Time truely does fly when you are having fun.
This January marks the 8th anniversary of Sauer & Steiner Toolworks and I cannot think of a better way to reflect on it than a plane building adventure with Joe (the “Steiner”). Joe stopped in over the holidays to start an an XSNo.4 for himself. It was great to be able to work together again - albeit independently... but it was fun to have him in the shop working away. As Joe was working and asking questions - I was reminded of how far all this has come over the years. It is incredible really. 10 years ago I did not even know what an infill plane was!
I was also reminded of just how much more I have to learn - and the models and styles that I have not yet explored. A perfect case in point... I took a bit of time over the holidays to work on the interior of the cutlery drawer in the kitchen. We have one of those big Henckels knife blocks on our counter and it drives me nuts - I hate clutter in the kitchen (or any work surfaces for that matter) - so this was a perfect opportunity to ditch it. We wanted a two storey solution for the drawer - a sliding try on the top for the actual cutlery - and the basement for the serving utensils and the knives. It is a big drawer - 4-1/2" deep x 18" x 18" with full extension drawer glides - so there was lots of room. A few sketches and dimensions later - it was time to build!
I had this great piece of curly maple that I thought would make a great “wrap” for the knife block. I sawed the veneer quite thick - 1/8", and then decided that I would do this “correctly” and miter the joint at the corner.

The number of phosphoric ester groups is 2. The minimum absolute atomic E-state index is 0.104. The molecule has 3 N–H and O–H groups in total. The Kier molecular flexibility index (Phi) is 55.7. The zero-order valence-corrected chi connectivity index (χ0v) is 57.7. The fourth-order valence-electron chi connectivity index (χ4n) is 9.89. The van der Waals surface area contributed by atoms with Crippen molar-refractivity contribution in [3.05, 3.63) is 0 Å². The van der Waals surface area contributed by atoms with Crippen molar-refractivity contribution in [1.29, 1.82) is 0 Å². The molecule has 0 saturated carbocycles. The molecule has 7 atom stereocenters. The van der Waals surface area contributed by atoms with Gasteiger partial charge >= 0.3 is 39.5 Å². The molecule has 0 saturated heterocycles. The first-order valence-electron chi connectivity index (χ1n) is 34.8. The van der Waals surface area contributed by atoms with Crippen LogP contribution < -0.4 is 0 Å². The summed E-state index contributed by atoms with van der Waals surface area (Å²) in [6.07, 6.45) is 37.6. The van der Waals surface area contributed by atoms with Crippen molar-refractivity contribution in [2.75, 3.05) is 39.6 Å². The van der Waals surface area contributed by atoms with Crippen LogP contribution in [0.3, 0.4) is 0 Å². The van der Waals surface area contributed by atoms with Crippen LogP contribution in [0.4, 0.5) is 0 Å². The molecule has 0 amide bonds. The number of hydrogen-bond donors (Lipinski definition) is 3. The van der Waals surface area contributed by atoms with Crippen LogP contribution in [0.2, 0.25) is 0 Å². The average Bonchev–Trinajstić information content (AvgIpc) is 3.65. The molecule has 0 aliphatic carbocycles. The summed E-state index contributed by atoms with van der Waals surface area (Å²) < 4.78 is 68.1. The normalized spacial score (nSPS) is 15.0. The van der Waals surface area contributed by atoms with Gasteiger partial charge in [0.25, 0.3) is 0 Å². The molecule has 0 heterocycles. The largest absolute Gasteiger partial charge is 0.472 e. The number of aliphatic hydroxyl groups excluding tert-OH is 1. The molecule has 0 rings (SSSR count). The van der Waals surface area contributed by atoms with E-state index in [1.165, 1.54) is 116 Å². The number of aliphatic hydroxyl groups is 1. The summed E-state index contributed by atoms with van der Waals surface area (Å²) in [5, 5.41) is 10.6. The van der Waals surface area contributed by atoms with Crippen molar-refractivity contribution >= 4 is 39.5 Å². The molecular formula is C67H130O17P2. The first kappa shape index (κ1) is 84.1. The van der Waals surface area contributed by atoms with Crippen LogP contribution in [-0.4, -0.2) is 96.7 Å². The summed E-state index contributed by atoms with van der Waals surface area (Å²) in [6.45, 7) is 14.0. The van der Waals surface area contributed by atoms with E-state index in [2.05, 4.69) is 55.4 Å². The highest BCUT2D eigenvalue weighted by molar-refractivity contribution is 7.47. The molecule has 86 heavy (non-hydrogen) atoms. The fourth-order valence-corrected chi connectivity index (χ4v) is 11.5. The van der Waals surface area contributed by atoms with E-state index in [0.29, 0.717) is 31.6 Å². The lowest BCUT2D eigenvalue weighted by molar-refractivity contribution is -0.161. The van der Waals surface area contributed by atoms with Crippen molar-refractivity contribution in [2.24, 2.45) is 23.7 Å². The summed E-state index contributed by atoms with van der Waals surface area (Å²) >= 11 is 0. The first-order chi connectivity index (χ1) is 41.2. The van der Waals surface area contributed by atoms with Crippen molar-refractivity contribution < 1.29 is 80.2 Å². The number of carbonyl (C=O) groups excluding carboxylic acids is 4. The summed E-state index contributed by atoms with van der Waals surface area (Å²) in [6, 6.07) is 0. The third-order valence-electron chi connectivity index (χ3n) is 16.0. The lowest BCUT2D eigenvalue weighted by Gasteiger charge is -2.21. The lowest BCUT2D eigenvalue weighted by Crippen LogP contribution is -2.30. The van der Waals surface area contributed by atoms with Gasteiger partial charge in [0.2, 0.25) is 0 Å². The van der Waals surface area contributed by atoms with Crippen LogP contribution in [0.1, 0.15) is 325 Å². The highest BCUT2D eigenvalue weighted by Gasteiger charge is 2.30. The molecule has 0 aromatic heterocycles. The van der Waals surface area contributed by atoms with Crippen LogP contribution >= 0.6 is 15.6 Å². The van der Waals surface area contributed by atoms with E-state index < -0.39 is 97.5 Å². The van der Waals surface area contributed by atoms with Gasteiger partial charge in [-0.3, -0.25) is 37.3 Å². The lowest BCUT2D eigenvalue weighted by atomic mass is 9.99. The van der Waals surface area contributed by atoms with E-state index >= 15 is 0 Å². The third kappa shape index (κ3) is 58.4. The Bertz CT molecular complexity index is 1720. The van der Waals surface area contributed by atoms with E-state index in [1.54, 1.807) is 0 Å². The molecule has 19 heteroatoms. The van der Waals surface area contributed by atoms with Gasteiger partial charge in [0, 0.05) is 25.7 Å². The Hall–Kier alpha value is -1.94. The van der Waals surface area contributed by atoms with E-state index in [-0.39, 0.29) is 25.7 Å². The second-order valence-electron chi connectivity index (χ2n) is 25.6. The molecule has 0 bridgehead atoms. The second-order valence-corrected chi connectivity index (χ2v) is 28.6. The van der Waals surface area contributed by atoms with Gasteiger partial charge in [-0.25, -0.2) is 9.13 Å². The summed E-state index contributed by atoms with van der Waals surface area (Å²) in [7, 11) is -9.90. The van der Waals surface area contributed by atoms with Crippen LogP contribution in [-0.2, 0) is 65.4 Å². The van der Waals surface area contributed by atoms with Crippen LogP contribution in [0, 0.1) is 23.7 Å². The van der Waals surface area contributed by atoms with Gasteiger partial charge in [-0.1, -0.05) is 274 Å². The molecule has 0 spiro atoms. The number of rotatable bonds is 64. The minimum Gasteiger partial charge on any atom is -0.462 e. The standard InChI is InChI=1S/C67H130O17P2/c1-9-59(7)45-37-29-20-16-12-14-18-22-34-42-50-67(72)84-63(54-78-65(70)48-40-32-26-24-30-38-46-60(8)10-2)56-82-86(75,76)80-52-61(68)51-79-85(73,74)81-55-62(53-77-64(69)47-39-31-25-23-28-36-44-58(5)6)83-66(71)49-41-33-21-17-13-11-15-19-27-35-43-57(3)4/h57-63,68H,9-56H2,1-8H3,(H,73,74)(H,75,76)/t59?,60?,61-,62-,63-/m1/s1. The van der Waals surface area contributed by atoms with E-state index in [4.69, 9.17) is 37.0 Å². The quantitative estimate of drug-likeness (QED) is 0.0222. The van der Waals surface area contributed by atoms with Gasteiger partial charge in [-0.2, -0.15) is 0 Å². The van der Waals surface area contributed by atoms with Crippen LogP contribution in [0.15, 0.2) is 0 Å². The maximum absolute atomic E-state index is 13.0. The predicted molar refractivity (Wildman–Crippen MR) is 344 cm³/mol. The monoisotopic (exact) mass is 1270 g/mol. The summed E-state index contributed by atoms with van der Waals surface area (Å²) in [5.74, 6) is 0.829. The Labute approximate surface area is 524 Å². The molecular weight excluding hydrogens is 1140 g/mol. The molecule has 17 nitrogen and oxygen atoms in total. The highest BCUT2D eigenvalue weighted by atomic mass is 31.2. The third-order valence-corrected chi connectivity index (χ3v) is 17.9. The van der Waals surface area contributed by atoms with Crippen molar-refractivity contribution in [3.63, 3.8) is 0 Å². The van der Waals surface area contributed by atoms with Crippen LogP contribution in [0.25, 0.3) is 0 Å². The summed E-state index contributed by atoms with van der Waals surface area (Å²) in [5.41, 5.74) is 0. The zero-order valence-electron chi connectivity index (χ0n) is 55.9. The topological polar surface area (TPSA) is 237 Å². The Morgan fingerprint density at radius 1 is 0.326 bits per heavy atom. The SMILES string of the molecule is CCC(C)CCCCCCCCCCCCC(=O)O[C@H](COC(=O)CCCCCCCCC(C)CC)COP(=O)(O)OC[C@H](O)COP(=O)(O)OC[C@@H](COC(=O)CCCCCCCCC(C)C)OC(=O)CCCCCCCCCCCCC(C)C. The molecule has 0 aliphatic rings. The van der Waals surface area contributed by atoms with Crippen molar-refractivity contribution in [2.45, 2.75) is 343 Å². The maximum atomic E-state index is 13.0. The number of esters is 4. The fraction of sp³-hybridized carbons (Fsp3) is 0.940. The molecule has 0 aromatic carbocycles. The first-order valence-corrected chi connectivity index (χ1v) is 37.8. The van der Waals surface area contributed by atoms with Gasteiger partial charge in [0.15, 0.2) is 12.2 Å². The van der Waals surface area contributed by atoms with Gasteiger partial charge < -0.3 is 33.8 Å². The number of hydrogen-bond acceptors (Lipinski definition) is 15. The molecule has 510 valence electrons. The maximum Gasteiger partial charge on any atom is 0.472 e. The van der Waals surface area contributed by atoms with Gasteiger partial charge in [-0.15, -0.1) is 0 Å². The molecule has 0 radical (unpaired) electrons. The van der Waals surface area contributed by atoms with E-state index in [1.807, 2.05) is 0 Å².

Hmm... I Don’t have the correct shooting board for this and the A11 mitre plane I am prototyping is not competed. Wait a minute - there is a piece of 3/4" plywood cut at a 45 that might work if I use the small mitre plane.
This quick and dirty setup worked better than I expected - and is a great little variation for shooting veneer. In a few passes - I had perfect 45 degree miters. It is a little hard to see the strip of veneer core plywood - it is screwed to the shooting board to hold it in place. The reason this worked is because most of the sole footprint fits on the 45 degree bevel - a very compelling reason for a narrow mitre plane:)
Here is a quick shot of the mitre beside an A5 to show how small it is - 5-1/2" long with a 7/8" wide blade, bedded at 20 degrees.
After this experience - I am all the more excited about the full sized A11.
Here is a detail shot of the knife block in the drawer to show the mitered veneer.
And the finished drawer with the top tray to the right...
... and the left.
And a quick shot of the dovetails in the top tray. These were the first dovetails I have cut since finishing the kitchen drawers a few months ago. I decided to “practice” on the lower tray because the dovetails would be hidden if I screwed something up. I went for “off the saw” dovetails again - and by the third one - I had it... just like riding a bike. And - I was thankful the first two were hidden:)